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Books: A journey around her dead sister

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Jill Bialosky. Photo by Joanne Chan

Jill Bialosky. Photo by Joanne Chan

Jill Bialosky. Photo by Joanne Chan

'The dialogue we have with the dead is never-ending," says poet and novelist Jill Bialosky. And so, twenty years after the suicide of her youngest sister, Kim, she has set out to try and join the dots of what happened, and to recreate the person her sister was - the funny, vital, warm, loving, real person - rather than the cipher left behind by her last, enormous act. Using police records, autopsy report, photos, research about suicide and works of literature as well as Kim's journals and essays, "I have tried to bring her alive again - to restore her from the legend of suicide."

Despite familiarity with the bare facts - Kim was 21 in April 1990. She came home from a night out, wrote a note, got into her mother's car, turned the ignition and went to sleep. In the morning she was found, dead of asphyxiation - Jill, driven by "grief stained by shame and guilt" gradually begins to piece together a painful jigsaw.

She retraces the sorrowful history of their family. Her father's sudden death of a heart attack when her mother was just 24, with three small daughters. Her mother's gradual dependence on pills, her need to find another man to protect and care for her. Her long spells in retreat from the world. "I remember feeling that my destiny somehow depended on my mother and not being at all sure that my mother had the kind of strength I could rely on," Jill writes, without blame or antagonism.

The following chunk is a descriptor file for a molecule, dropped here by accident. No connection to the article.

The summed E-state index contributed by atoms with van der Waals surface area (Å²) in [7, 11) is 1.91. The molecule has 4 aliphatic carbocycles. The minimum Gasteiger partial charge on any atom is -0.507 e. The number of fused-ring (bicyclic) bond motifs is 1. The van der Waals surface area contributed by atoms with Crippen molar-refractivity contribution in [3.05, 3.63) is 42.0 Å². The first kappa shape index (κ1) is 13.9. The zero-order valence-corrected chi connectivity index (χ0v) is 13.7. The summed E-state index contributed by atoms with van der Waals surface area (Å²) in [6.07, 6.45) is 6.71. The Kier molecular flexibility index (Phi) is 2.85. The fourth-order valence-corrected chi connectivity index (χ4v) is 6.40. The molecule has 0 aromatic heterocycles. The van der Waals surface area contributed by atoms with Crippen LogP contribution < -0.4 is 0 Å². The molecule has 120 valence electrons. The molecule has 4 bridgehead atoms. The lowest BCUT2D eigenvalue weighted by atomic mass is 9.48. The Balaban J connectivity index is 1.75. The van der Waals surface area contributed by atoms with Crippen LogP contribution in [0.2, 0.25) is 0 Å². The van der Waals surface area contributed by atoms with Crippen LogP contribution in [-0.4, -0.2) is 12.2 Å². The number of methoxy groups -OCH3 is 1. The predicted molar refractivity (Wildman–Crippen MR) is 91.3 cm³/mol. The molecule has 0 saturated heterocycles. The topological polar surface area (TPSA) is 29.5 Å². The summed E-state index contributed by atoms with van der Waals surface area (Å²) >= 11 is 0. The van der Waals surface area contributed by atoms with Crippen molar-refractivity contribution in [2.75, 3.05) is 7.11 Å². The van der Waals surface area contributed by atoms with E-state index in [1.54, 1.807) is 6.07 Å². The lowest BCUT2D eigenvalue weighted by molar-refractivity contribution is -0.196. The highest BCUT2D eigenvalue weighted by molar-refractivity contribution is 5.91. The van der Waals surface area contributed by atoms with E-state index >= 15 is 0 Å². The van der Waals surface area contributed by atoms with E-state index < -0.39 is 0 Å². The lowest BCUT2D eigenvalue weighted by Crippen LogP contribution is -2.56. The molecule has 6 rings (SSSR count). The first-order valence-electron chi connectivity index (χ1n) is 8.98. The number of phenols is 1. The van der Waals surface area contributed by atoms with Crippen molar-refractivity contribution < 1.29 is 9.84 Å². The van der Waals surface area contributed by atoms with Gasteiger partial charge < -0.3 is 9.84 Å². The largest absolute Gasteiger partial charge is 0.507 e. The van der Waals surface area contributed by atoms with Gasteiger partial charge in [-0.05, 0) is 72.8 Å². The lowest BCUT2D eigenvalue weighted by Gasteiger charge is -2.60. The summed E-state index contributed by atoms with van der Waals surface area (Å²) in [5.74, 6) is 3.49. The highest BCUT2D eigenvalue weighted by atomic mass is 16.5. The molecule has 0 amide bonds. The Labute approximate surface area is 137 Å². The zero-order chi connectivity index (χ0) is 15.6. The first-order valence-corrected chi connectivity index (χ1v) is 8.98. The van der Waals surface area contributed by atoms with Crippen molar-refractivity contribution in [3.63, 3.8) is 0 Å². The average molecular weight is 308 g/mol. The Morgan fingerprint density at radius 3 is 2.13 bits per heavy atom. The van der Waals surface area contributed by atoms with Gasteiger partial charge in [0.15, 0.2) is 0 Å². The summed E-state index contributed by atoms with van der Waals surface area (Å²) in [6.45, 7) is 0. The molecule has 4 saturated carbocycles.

Then a second marriage, and the birth of Kim. "The only truly good thing that eventually came out of that." By the time Kim was three, it was over, her father gone, and the damage done by abandonment set to ripple through her psyche, a perpetual motion of trauma.

For Jill, Kim was almost like a baby of her own. She changed her, fed her, woke in the night with her, adored her. But such was the age gap, that by the time Kim was a teenager, she lived alone with a mother who depended heavily on her. She dropped out of high school, and began dating an older guy. A low-achiever who sometimes hit her. Clearly he wasn't any good for her, but neither was he the full story. That begins in childhood, and wanders, elusive and ambiguous, to the end.

Even as she tries to examine Kim's life, there are further tragedies unfolding in Jill's. Three months pregnant at the time of Kim's death, her baby is born, and lives just ten minutes. Over a year later, she gives birth again, the baby lives for six hours. The way in which these tragedies weave into the earlier one is "like threads in a rope," until finally, the adoption of a baby, Lucas, and his growing up, adds urgency to the work, and Jill learns enough, just enough, to realise that, "It's not about spinning the bottle of guilt and seeing where it lands."

A beautiful, heart-breaking, deeply intimate book.

History of a Suicide: My Sister's Unfinished Life

Jill Bialosky

Granta, £16.99

Sunday Independent